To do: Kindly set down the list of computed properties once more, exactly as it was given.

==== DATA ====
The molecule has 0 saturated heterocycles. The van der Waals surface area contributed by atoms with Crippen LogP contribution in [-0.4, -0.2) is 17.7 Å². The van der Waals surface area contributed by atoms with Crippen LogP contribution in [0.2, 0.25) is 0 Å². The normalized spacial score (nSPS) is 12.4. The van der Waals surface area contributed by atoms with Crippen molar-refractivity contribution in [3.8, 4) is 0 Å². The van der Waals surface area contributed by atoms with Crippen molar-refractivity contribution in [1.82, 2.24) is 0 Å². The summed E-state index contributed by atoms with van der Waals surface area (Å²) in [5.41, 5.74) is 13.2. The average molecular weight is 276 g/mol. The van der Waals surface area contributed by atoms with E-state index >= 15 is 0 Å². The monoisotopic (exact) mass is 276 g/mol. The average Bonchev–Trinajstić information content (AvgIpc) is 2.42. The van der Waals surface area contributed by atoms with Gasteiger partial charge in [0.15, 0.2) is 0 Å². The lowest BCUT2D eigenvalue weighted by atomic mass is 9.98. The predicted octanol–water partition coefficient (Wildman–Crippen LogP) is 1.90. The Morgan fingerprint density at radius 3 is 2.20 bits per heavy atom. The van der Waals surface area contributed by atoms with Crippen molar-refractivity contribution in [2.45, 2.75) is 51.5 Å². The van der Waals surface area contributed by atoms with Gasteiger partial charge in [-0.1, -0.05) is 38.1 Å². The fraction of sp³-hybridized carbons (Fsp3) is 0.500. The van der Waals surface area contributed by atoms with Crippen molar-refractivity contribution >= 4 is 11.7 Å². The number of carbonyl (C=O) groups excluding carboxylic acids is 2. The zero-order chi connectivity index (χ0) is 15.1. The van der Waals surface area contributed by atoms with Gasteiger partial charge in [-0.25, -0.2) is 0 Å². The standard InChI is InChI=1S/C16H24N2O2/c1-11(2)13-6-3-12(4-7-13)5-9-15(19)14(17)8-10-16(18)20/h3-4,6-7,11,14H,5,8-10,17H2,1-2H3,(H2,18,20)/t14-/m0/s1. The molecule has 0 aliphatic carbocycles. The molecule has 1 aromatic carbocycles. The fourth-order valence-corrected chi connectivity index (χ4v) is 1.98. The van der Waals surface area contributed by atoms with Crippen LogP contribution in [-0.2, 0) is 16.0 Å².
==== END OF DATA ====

The molecule has 0 saturated heterocycles. The van der Waals surface area contributed by atoms with Crippen LogP contribution in [-0.4, -0.2) is 17.7 Å². The van der Waals surface area contributed by atoms with Crippen LogP contribution in [0.2, 0.25) is 0 Å². The normalized spacial score (nSPS) is 12.4. The van der Waals surface area contributed by atoms with Crippen molar-refractivity contribution in [3.8, 4) is 0 Å². The van der Waals surface area contributed by atoms with Crippen molar-refractivity contribution in [1.82, 2.24) is 0 Å². The summed E-state index contributed by atoms with van der Waals surface area (Å²) in [5.41, 5.74) is 13.2. The average molecular weight is 276 g/mol. The van der Waals surface area contributed by atoms with E-state index >= 15 is 0 Å². The monoisotopic (exact) mass is 276 g/mol. The average Bonchev–Trinajstić information content (AvgIpc) is 2.42. The van der Waals surface area contributed by atoms with Gasteiger partial charge in [0.15, 0.2) is 0 Å². The lowest BCUT2D eigenvalue weighted by atomic mass is 9.98. The predicted octanol–water partition coefficient (Wildman–Crippen LogP) is 1.90. The Morgan fingerprint density at radius 3 is 2.20 bits per heavy atom. The van der Waals surface area contributed by atoms with Crippen molar-refractivity contribution in [2.45, 2.75) is 51.5 Å². The van der Waals surface area contributed by atoms with Gasteiger partial charge in [-0.1, -0.05) is 38.1 Å². The fraction of sp³-hybridized carbons (Fsp3) is 0.500. The van der Waals surface area contributed by atoms with Crippen molar-refractivity contribution >= 4 is 11.7 Å². The number of carbonyl (C=O) groups excluding carboxylic acids is 2. The zero-order chi connectivity index (χ0) is 15.1. The van der Waals surface area contributed by atoms with Gasteiger partial charge in [-0.25, -0.2) is 0 Å². The standard InChI is InChI=1S/C16H24N2O2/c1-11(2)13-6-3-12(4-7-13)5-9-15(19)14(17)8-10-16(18)20/h3-4,6-7,11,14H,5,8-10,17H2,1-2H3,(H2,18,20)/t14-/m0/s1. The molecule has 0 aliphatic carbocycles. The molecule has 1 aromatic carbocycles. The fourth-order valence-corrected chi connectivity index (χ4v) is 1.98. The van der Waals surface area contributed by atoms with Crippen LogP contribution in [-0.2, 0) is 16.0 Å².